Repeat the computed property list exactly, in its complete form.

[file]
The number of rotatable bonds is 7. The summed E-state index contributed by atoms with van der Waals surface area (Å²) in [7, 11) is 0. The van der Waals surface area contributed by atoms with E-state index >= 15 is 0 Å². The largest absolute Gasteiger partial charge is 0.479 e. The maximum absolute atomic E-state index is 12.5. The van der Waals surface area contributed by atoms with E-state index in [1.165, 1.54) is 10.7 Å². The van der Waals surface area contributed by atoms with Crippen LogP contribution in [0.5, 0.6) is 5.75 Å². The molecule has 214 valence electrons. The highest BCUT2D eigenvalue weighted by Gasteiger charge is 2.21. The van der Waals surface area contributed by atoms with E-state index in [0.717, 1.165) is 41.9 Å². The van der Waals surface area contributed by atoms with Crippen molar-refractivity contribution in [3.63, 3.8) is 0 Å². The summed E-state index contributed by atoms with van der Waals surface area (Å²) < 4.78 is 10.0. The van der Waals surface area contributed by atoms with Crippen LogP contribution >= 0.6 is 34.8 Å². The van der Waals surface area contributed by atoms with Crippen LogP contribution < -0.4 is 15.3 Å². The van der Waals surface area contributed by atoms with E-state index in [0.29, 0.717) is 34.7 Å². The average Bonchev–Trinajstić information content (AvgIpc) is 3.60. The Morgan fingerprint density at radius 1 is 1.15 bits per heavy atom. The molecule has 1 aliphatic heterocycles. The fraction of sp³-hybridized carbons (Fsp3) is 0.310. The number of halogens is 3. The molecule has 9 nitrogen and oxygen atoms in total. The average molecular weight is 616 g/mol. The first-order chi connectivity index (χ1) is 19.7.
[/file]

The number of rotatable bonds is 7. The summed E-state index contributed by atoms with van der Waals surface area (Å²) in [7, 11) is 0. The van der Waals surface area contributed by atoms with E-state index >= 15 is 0 Å². The largest absolute Gasteiger partial charge is 0.479 e. The maximum absolute atomic E-state index is 12.5. The van der Waals surface area contributed by atoms with E-state index in [1.165, 1.54) is 10.7 Å². The van der Waals surface area contributed by atoms with Crippen LogP contribution in [0.5, 0.6) is 5.75 Å². The molecule has 214 valence electrons. The highest BCUT2D eigenvalue weighted by Gasteiger charge is 2.21. The van der Waals surface area contributed by atoms with E-state index in [0.717, 1.165) is 41.9 Å². The van der Waals surface area contributed by atoms with Crippen molar-refractivity contribution in [3.63, 3.8) is 0 Å². The summed E-state index contributed by atoms with van der Waals surface area (Å²) < 4.78 is 10.0. The van der Waals surface area contributed by atoms with Crippen LogP contribution >= 0.6 is 34.8 Å². The van der Waals surface area contributed by atoms with Crippen LogP contribution < -0.4 is 15.3 Å². The van der Waals surface area contributed by atoms with E-state index in [0.29, 0.717) is 34.7 Å². The average Bonchev–Trinajstić information content (AvgIpc) is 3.60. The Morgan fingerprint density at radius 1 is 1.15 bits per heavy atom. The molecule has 1 aliphatic heterocycles. The fraction of sp³-hybridized carbons (Fsp3) is 0.310. The number of halogens is 3. The molecule has 9 nitrogen and oxygen atoms in total. The average molecular weight is 616 g/mol. The first-order chi connectivity index (χ1) is 19.7.